This transcript was completed by an automated system, please forgive any grammatical errors
social media, brand, influencer, product, people, post, website, content, focused, question, trending, marketing, team, absolutely, ugc, thinking, honestly, happening, connection, strategy
Mariah Parsons, Megan Christian
Mariah Parsons 00:04
Hi there, I'm Mariah Parsons, your host of retention Chronicles, ecommerce brands are starting to shift their strategy to focus on retention in the customer experience. And so we've decided to reach out to top DC brands and dive deeper into their tactics and challenges. But here's the thing, we love going on tangents. And so with our guests, you'll often find us talking about the latest trends, as well as any and all things in the Shopify ecosystem. So go ahead and start that workout or go on that walk and tune in as we chat with the leading minds in the space retention Chronicles is sponsored by Malomo, a shipment in order tracking platform, improving the post purchase experience, be sure to subscribe and check out all of our other episodes at go malomo.com. So hello, everyone, and welcome to retention Chronicles. Super, super excited to have our guests today. Megan, thank you so much for making the time. Thank you for joining us. I'm so excited to learn all about Yes, yes. COMM USA, all about your social media strategy. It's going to be an amazing time.
Megan Christian 01:17
Awesome. Thank you so much for having me. I'm so excited.
Mariah Parsons 01:20
I already love your energy. So let's get started. Can you give us background of career up to this point would be amazing.
Megan Christian 01:27
Yeah, absolutely. So I like everyone else in my generation. I'm fairly young. I'm turning 25 this weekend.
Mariah Parsons 01:37
Oh, my gosh, the early birthday. Thank
Megan Christian 01:39
you so much. So I you know, with my generation immediately was obsessed with social media, as soon as it was handed to me, you know, what 12 or whatever, Mom, let us have Facebook or whatever. And, you know, as I grew up, I just kind of found that it was like we were talking about before the recording a marketable skill. And kind of seeing the potential in recognizing brands that I liked. And having some family members in industries that were utilizing social media marketing early on, I really saw that and was like, oh, there's something here. This is a job to do something that I'm already interested in, that I'm already passionate about. So after school, I found an opportunity to work as a community manager for a gal named Kelsey Nixon. She's a TV chef and an influencer. And I just helped her manage her social media. And honestly, through that experience, I was like, I have no idea how anyone over 10,000 followers or even 1000 followers on social media, and if that's going to be any sort of source of income for you, creating a team or some sort of community manager is a game changer. And when it comes to brands, specifically, you know, that just continues to like exponentially grow the need for someone else to like, have that just be what they have their hands on. Social media is just like this huge monster. And if you don't have someone holding the reins, then you're missing out on so much potential. So I, through my experience working with Kelsey fell even more in love with social media marketing and just with this idea of humanizing a brand and becoming kind of customer facing in that way. And then just recognizing that that generates not only obviously hopefully revenue Yeah, but also like a conversation and and a relatability. And honestly, that is kind of what led me to Yes, calm. I kind of found out about them offhandedly realized that I had bought something from them on Amazon at some point in the past, you know, and so I was like, oh, yeah, these guys, let's do this. And just kind of fell into this job a little over a year ago now. And now I'm here and we're running this social media, and it is so fun. Yeah, I hope that answered your question. Oh, it did.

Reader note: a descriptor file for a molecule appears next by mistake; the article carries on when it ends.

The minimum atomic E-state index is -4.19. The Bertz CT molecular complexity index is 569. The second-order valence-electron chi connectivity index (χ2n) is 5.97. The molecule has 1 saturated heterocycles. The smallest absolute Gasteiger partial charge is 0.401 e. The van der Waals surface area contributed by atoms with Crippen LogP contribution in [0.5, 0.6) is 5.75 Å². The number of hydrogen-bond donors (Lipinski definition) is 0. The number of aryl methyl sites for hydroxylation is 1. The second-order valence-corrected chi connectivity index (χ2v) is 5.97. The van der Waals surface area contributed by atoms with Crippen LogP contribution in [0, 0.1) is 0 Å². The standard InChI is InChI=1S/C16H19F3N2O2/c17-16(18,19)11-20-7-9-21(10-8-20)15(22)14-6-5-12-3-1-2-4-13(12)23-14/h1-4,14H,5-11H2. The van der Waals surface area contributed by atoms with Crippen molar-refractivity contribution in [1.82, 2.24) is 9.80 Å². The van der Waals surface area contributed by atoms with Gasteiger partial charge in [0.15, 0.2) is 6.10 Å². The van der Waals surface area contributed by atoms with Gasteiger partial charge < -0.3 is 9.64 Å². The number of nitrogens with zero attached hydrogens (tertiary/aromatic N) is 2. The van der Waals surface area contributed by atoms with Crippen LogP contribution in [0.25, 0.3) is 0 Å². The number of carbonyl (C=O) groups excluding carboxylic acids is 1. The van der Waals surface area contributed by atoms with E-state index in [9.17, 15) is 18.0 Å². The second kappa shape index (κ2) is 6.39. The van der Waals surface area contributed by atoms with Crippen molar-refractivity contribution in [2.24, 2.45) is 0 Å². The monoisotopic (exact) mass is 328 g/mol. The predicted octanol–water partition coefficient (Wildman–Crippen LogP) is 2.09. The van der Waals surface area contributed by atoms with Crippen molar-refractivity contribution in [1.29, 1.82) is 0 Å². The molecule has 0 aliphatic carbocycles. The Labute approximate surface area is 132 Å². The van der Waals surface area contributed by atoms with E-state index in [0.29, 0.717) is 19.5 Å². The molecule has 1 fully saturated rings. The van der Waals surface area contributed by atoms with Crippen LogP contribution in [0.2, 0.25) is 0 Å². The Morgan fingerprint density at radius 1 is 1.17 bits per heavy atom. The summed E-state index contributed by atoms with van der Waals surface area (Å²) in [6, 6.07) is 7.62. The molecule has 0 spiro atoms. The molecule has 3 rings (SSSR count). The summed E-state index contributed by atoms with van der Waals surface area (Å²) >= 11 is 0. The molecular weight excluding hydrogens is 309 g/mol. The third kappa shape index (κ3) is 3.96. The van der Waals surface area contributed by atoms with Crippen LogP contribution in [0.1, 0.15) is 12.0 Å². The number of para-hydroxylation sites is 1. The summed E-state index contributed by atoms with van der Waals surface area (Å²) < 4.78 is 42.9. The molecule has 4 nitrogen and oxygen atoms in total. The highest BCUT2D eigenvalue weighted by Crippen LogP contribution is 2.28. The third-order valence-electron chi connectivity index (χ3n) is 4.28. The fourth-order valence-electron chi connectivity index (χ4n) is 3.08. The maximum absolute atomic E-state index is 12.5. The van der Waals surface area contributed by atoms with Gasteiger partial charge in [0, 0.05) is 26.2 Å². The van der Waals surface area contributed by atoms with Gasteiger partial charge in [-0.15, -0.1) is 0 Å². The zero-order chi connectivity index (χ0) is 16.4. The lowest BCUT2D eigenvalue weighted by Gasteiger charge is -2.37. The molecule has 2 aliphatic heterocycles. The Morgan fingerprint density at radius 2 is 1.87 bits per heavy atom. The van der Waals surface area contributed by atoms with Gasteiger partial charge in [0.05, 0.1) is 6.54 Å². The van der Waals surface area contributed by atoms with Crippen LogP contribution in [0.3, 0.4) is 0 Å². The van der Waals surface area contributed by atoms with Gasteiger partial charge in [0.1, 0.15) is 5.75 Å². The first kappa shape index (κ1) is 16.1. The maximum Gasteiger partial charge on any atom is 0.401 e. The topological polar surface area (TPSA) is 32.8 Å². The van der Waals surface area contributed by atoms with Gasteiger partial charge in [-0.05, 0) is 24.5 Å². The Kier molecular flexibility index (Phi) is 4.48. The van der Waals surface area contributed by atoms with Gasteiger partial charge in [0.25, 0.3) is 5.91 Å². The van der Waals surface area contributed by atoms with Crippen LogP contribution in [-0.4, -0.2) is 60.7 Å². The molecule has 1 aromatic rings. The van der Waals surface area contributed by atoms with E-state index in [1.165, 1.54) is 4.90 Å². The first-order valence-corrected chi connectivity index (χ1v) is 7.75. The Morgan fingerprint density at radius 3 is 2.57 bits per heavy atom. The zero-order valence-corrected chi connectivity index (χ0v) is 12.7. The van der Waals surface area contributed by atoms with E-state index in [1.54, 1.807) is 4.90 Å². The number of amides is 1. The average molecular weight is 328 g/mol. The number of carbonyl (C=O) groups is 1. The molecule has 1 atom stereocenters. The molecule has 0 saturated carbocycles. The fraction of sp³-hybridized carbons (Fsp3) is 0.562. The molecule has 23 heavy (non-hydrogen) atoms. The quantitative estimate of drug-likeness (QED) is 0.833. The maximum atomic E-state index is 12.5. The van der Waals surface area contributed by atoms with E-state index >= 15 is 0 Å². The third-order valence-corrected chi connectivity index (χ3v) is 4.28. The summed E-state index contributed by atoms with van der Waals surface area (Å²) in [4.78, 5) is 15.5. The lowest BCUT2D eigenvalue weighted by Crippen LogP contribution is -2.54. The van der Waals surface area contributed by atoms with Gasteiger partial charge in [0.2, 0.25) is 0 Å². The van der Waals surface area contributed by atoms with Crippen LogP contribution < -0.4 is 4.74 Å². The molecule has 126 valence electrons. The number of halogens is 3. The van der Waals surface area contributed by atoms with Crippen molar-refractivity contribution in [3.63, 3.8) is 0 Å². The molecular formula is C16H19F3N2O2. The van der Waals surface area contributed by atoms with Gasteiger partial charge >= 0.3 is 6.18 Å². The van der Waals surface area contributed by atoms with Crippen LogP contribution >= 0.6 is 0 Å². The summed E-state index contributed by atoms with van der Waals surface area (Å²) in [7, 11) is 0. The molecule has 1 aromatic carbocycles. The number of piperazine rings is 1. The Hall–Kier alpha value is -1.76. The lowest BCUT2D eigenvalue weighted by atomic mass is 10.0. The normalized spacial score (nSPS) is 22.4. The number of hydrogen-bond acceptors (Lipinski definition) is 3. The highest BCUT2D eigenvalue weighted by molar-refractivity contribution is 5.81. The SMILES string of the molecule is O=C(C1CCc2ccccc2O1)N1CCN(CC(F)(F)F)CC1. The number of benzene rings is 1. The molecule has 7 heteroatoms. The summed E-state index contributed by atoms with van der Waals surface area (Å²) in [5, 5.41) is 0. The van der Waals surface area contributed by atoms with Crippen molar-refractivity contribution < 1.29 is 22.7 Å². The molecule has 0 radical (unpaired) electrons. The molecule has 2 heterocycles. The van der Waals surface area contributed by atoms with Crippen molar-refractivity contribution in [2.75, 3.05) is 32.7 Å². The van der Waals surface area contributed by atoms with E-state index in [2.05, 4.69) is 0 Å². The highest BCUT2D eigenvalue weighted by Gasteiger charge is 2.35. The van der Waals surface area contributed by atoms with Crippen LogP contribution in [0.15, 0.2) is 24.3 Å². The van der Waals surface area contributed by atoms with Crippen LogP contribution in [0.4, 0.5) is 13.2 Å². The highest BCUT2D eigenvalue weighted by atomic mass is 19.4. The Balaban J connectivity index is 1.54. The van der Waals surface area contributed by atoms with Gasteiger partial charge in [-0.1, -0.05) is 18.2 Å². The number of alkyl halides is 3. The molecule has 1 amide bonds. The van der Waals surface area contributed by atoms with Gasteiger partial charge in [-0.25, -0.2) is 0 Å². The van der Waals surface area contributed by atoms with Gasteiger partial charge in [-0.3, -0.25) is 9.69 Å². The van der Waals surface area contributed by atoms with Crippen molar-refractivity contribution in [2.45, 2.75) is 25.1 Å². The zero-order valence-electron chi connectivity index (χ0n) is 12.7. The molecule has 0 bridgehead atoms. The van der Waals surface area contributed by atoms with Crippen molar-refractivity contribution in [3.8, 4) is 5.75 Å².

Mariah Parsons 04:01
That was perfect. Yes, I have so many things I want to go into. So like social media from a young age, this is one thing. So I also relate to this being just like Gen Z. And I also manage our social media here in the lobby. And so what what about it, like really enticed you? If you had to, like pinpoint it? Yeah, articulate that, you know,
Megan Christian 04:23